Trial begins of Wisbech councillor and former town mayor on firearms charge - reporting from Cambridge Crown Court
PUBLISHED: 13:50 17 July 2014 | UPDATED: 09:31 18 July 2014
The trial has begun of the Wisbech councillor – and former town mayor- who was found with a Second World War gun at his home.
Jonathan Farmer, 56, of South Brink, Wisbech, denies one charge of possession of a firearm under the 1968 Firearms Act.
The gun, a Walther PPK hand gun dating from 1941, with a barrel less than 12in in length, was discovered during a police search of Farmer’s home on January 10 this year.
That morning, officers with search dogs arrived at the home at 7.15am.
When Farmer was asked if there were firearms at the premises, he retrieved the gun from the brown leather holster in a cabinet on the first floor landing.
He told the officers “I think it has been deactivated”.
Farmer was arrested and, under questioning, explained the hand gun was a gift from a veteran of the Battle of Monte Cassino in Italy, who had taken it from a German officer.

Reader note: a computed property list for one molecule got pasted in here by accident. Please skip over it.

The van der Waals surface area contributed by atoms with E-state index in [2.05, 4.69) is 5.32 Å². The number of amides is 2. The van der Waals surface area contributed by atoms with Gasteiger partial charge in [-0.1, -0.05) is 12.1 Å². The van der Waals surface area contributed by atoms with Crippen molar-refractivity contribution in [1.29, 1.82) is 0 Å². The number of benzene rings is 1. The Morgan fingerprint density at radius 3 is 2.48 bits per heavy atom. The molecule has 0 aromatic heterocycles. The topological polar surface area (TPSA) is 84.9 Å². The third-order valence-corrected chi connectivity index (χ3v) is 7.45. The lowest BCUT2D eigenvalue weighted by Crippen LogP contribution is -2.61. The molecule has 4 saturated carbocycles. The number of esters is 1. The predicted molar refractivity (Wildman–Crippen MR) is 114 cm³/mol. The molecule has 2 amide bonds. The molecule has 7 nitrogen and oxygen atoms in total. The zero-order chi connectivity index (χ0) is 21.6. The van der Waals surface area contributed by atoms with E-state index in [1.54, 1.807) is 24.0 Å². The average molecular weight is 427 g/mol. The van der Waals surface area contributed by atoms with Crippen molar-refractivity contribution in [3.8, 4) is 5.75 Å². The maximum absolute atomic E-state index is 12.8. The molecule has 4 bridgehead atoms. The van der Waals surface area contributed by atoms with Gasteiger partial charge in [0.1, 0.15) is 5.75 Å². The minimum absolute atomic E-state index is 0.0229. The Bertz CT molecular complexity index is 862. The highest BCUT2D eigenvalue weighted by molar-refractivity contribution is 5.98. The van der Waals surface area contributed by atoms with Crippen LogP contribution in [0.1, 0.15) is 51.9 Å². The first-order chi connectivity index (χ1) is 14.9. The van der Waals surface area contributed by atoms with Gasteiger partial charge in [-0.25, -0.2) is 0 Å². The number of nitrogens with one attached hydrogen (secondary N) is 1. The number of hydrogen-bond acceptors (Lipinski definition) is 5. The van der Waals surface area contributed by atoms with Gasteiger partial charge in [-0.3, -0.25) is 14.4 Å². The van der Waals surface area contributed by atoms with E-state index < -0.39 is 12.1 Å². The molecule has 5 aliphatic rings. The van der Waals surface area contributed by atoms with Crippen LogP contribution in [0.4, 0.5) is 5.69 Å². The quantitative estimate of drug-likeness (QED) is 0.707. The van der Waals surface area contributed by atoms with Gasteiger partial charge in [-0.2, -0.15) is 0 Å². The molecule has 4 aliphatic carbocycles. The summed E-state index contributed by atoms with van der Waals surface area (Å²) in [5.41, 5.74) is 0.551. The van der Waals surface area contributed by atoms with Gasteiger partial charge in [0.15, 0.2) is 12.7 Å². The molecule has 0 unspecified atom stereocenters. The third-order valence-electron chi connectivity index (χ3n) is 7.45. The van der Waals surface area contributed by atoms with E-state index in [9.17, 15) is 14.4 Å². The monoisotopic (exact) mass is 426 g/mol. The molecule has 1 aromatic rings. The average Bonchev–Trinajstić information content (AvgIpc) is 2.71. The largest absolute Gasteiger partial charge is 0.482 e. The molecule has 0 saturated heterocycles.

The case, which is being heard at Cambridge Crown Court, hinges in whether the handgun should be classified as a weapon or, as the defence argues, an antique – there is an exemption under the 1968 act for guns which are considered an ornament or curiosity.
Michael Proctor, prosecuting, said the handgun was in excellent condition and, if given the correct ammunition, could still be fired and injure or kill somebody.
Addressing the jury, he said: “It is up to you to decide whether this is an antique or a modern weapon. The gun is not antique or obsolete; it is a fully-functioning modern weapon despite its age.”
The jury has been shown the gun, which contained two inert bullets (they were not live as explosives had been removed from them).
The case continues.
It is expected to last two days.